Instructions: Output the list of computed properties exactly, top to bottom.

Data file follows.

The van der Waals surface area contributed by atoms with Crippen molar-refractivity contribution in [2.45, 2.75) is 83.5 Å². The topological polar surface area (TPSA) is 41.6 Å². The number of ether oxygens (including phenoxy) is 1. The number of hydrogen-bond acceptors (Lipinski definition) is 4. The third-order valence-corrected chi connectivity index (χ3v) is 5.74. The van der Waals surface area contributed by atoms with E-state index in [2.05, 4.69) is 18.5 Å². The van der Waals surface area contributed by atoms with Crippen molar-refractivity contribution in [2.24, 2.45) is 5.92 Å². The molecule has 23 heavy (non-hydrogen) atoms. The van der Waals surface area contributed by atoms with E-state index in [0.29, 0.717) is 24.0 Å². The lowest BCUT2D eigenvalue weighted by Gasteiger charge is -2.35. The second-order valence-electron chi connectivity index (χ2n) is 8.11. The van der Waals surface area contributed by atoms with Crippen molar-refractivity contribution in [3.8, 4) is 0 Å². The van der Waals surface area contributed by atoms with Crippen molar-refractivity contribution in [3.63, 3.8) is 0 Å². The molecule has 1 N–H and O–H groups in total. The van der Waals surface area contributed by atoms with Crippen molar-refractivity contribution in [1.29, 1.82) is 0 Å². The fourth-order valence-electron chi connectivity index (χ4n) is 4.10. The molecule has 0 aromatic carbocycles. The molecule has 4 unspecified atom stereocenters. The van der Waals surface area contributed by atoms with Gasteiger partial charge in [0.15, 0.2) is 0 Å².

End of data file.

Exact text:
The van der Waals surface area contributed by atoms with Crippen molar-refractivity contribution in [2.45, 2.75) is 83.5 Å². The topological polar surface area (TPSA) is 41.6 Å². The number of ether oxygens (including phenoxy) is 1. The number of hydrogen-bond acceptors (Lipinski definition) is 4. The third-order valence-corrected chi connectivity index (χ3v) is 5.74. The van der Waals surface area contributed by atoms with E-state index in [2.05, 4.69) is 18.5 Å². The van der Waals surface area contributed by atoms with Crippen molar-refractivity contribution in [2.24, 2.45) is 5.92 Å². The molecule has 23 heavy (non-hydrogen) atoms. The van der Waals surface area contributed by atoms with E-state index in [0.29, 0.717) is 24.0 Å². The lowest BCUT2D eigenvalue weighted by Gasteiger charge is -2.35. The second-order valence-electron chi connectivity index (χ2n) is 8.11. The van der Waals surface area contributed by atoms with Crippen molar-refractivity contribution in [3.8, 4) is 0 Å². The van der Waals surface area contributed by atoms with Crippen molar-refractivity contribution in [3.63, 3.8) is 0 Å². The molecule has 1 N–H and O–H groups in total. The van der Waals surface area contributed by atoms with Crippen molar-refractivity contribution in [1.29, 1.82) is 0 Å². The fourth-order valence-electron chi connectivity index (χ4n) is 4.10. The molecule has 0 aromatic carbocycles. The molecule has 4 unspecified atom stereocenters. The van der Waals surface area contributed by atoms with Gasteiger partial charge in [0.15, 0.2) is 0 Å².